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Manufacturing Strategies under Stagnation. Networks

Bachelor Thesis 2018 48 Pages

Business economics - Supply, Production, Logistics

Excerpt

Table of Contents

List of Figures

List of Tables

List of Abbreviations

1. Introduction

2. Conceptual Framework
2.1 Operations Strategy
2.2 Networks
2.3 Stagnation

3. Literature Review on Stagnation
3.1 Methodology
3.2 Findings
3.2.1 Causes and Consequences of Stagnation
3.2.2 Strategies for Competition under Stagnation

4. The Supply Network’s Environment

5. Strategic Implications for Networks
5.1 Cost Leadership
5.2 Differentiation
5.2.1 Product Quality
5.2.2 Delivery Performance
5.3 Responsiveness
5.4 Innovativeness
5.5 Volume Flexibility
5.6 Discussion

6. Implications for Theory and Practice
6.1 Implications for Theory
6.2 Implications for Practice

7. Conclusion

Attachments

I. Zusammenfassung des Werks in deutscher Sprache

Bibliography

List of Figures

Figure 1: Structure of the Work

Figure 2: Perspectives on Operations Strategy

Figure 3: Supply Network

Figure 4: The Value Net

Figure 5: Framework for Network Strategies

List of Tables

Table 1: Summary of Search Strategy

Table 2: Causes of Stagnation

Table 3: Consequences of Stagnation within a Market

List of Abbreviations

Abbildung in dieser leseprobe nicht enthalten

1. Introduction

Even though most of the literature dealing with the topic of stagnation originates from the 70s and 80s of the last century, stagnant industries are still a phenomenon today.[1] In the meantime, since the literature has generated the strategies, the concept of “outsourcing” has become popular across many firms. The content of this idea is basically dealing with the question whether a firm should make certain components or products by itself or buy them from external suppliers and by that outsource a part of an operation.[2] This decision determines a firm’s boundaries to other firms and also effectively determines its vertical integration.[3] Having decided not to produce certain goods by itself, a firm must also determine the number of suppliers it wants to buy from and the relationships towards these. Extending this mention by the customer-side of a firm leads to the perspective of the “supply network”. Decisions that change the structure of this network will have significant effects on an operation’s performance in terms of quality, speed, dependability, flexibility and cost. Thus, Slack and Lewis hold that nowadays, it’s not single operations that compete, but whole networks.[4]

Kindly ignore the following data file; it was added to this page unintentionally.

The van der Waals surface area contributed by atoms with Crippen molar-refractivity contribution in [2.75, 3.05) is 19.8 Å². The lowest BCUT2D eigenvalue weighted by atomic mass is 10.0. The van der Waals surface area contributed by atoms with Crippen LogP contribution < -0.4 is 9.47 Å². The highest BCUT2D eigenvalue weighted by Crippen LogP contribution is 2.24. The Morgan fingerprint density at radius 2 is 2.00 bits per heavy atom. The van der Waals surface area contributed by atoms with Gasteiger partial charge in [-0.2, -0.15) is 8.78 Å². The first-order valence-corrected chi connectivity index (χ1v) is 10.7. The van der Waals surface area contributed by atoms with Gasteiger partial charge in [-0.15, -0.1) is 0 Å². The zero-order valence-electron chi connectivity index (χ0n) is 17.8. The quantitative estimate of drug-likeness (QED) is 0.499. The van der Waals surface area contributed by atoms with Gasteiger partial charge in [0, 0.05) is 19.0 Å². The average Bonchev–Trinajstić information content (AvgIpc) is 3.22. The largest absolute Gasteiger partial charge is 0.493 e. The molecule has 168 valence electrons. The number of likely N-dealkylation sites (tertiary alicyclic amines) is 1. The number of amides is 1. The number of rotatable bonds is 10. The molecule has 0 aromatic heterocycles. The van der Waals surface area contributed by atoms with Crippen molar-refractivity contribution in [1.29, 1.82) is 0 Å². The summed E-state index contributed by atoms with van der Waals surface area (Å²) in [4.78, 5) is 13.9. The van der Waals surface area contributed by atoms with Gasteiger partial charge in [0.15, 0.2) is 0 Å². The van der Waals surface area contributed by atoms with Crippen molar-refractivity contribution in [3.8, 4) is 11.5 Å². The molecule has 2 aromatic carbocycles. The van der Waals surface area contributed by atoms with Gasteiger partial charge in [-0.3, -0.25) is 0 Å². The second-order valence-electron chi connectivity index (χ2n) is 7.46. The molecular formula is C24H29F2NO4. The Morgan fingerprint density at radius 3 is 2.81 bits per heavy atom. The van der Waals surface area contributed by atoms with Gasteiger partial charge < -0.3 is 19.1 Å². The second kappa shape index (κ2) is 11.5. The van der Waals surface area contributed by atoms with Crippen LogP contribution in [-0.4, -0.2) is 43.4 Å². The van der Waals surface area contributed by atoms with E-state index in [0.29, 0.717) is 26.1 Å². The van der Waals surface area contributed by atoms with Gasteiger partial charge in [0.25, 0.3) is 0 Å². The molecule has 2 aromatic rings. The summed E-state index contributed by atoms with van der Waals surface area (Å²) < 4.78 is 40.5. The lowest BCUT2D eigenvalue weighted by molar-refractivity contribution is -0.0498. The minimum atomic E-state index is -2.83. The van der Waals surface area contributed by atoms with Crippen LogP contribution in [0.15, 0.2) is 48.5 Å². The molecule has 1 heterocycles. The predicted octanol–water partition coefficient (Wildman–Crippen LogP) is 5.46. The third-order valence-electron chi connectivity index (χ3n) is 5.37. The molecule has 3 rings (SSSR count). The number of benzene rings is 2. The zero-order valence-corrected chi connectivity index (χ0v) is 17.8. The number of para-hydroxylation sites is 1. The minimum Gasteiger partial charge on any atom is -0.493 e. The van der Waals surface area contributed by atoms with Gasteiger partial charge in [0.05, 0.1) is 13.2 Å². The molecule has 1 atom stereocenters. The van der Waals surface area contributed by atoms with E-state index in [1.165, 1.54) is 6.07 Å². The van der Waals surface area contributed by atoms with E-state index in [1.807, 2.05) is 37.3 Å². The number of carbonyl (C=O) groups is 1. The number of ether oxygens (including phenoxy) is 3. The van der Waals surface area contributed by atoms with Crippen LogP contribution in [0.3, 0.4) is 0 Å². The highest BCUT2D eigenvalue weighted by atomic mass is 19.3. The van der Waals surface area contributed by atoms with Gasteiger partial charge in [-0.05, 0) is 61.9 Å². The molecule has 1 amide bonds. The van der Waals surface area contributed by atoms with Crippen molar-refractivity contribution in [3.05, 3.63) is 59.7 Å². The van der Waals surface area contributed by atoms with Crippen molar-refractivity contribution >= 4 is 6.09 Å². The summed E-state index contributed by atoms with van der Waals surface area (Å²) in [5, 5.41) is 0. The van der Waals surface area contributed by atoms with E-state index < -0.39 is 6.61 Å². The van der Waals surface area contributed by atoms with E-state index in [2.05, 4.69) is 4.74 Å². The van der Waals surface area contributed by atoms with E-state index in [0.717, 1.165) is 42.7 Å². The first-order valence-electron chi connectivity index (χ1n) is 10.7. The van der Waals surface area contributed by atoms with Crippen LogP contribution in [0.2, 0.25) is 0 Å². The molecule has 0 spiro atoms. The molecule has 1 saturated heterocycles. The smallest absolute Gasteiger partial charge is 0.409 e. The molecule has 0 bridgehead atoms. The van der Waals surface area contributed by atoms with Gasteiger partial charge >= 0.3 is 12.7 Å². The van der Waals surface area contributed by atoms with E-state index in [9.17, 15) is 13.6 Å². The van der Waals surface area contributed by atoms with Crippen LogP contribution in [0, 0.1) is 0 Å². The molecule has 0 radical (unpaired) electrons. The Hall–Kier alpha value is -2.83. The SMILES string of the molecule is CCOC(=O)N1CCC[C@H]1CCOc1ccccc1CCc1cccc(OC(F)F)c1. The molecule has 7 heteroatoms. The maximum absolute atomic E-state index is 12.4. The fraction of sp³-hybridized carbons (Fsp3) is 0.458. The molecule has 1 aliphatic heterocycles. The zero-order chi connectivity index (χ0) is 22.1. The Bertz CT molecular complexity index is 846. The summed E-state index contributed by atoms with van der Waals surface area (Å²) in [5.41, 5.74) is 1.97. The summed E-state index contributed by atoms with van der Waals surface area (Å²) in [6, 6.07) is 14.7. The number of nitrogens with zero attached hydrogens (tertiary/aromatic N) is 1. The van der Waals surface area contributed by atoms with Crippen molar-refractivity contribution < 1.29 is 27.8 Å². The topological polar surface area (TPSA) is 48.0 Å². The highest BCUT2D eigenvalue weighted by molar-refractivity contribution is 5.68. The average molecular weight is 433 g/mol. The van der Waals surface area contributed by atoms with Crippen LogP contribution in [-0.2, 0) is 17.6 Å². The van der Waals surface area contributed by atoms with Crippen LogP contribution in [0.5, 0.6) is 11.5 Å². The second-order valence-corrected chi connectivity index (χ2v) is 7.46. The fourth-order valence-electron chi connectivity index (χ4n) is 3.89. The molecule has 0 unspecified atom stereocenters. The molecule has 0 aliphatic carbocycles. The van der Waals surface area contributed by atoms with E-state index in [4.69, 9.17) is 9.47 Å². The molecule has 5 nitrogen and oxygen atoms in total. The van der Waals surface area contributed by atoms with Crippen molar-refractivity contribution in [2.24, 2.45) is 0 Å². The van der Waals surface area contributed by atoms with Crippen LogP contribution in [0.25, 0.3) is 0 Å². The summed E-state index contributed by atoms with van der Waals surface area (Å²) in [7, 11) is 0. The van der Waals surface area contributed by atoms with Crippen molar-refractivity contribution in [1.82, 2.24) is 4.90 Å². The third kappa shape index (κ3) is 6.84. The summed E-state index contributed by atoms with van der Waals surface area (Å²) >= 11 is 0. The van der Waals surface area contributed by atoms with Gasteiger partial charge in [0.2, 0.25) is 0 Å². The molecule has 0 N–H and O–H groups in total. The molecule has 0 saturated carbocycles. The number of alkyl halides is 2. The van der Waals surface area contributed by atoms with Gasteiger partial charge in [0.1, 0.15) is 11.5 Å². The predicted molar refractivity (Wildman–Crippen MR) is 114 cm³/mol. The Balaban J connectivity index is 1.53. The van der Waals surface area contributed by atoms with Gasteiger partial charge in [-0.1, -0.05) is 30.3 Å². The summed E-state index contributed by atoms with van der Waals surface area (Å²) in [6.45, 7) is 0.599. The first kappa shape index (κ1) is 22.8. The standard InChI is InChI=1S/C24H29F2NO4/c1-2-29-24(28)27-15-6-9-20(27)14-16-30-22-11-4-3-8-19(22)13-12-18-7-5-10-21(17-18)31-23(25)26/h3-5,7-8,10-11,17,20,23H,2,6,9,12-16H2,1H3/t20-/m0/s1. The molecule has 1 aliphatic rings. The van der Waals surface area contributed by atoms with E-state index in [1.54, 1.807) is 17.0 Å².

While researching for literature on stagnation and operations strategy, not one source coud be identified that links both subjects. In fact, literature on operations strategy generally seems to lack more concrete implications for turbulent situations. Therefore, this work addresses this gap and suggests that literature on strategies for stagnation needs to be extended by a network perspective. Concretely, the question, how a firm should configure its supply network depending on varying causes and consequences of stagnation will be answered.

Figure 1 illustrates the proceeding of the work. Chapter 2 will establish the conceptual framework for the subsequent parts. In chapter 2.1 the reader will be introduced to the notion of “operation” and “operations strategy”. Based on these notions, chapter 2.2 will explain the network view of operations strategy. The last section of the framework will clarify the term “stagnation”. Next, the third part of this paper will take a review on previous works dealing with causes and consequences of stagnation, as well as ways to compete under such a situation. Chapter 4 will deal with the environment of a supply network and identify concrete actions that can be taken to reconfigure it. Based on the earlier chapters, chapter 5 will first isolate the issues of stagnation that are relevant for the network strategy and then develop contingent strategies for these issues. These strategies consist of cost leadership (5.1), differentiation (5.2) with the sub terms product quality (5.2.1) and delivery dependability (5.2.2), responsiveness (5.3), innovativeness (5.4) and volume flexibility (5.5). The discussion (5.6) will illustrate the connections between the strategies and issues and summarize the results. Chapter 6 shows implications for theory (6.1) and for practice (6.2). Finally, the results of the thesis will be summarized in chapter 7.

Figure 1 : Structure of the Work

Abbildung in dieser Leseprobe nicht enthalten

2. Conceptual Framework

This chapter presents the work’s underlying key aspects. First, the terms “operation” and “operations strategy” are explained. Based on that, a description of the term “networks” will follow. Lastly, the matter of “stagnation” is defined.

2.1 Operations Strategy